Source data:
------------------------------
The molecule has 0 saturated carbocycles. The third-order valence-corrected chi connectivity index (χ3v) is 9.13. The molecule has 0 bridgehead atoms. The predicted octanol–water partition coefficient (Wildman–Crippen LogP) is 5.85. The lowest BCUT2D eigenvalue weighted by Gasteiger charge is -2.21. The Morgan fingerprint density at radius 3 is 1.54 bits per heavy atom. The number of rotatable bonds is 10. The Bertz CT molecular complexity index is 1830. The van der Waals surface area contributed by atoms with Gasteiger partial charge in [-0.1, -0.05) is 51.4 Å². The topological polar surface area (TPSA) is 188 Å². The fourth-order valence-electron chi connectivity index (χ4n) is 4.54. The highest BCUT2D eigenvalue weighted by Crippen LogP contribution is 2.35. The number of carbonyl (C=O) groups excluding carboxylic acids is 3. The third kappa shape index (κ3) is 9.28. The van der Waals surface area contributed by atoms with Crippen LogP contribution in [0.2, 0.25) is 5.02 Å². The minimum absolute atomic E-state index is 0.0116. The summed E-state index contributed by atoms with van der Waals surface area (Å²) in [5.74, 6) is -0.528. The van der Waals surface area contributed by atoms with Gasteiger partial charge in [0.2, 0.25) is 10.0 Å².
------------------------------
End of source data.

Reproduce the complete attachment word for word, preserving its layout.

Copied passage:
The molecule has 0 saturated carbocycles. The third-order valence-corrected chi connectivity index (χ3v) is 9.13. The molecule has 0 bridgehead atoms. The predicted octanol–water partition coefficient (Wildman–Crippen LogP) is 5.85. The lowest BCUT2D eigenvalue weighted by Gasteiger charge is -2.21. The Morgan fingerprint density at radius 3 is 1.54 bits per heavy atom. The number of rotatable bonds is 10. The Bertz CT molecular complexity index is 1830. The van der Waals surface area contributed by atoms with Gasteiger partial charge in [-0.1, -0.05) is 51.4 Å². The topological polar surface area (TPSA) is 188 Å². The fourth-order valence-electron chi connectivity index (χ4n) is 4.54. The highest BCUT2D eigenvalue weighted by Crippen LogP contribution is 2.35. The number of carbonyl (C=O) groups excluding carboxylic acids is 3. The third kappa shape index (κ3) is 9.28. The van der Waals surface area contributed by atoms with Crippen LogP contribution in [0.2, 0.25) is 5.02 Å². The minimum absolute atomic E-state index is 0.0116. The summed E-state index contributed by atoms with van der Waals surface area (Å²) in [5.74, 6) is -0.528. The van der Waals surface area contributed by atoms with Gasteiger partial charge in [0.2, 0.25) is 10.0 Å².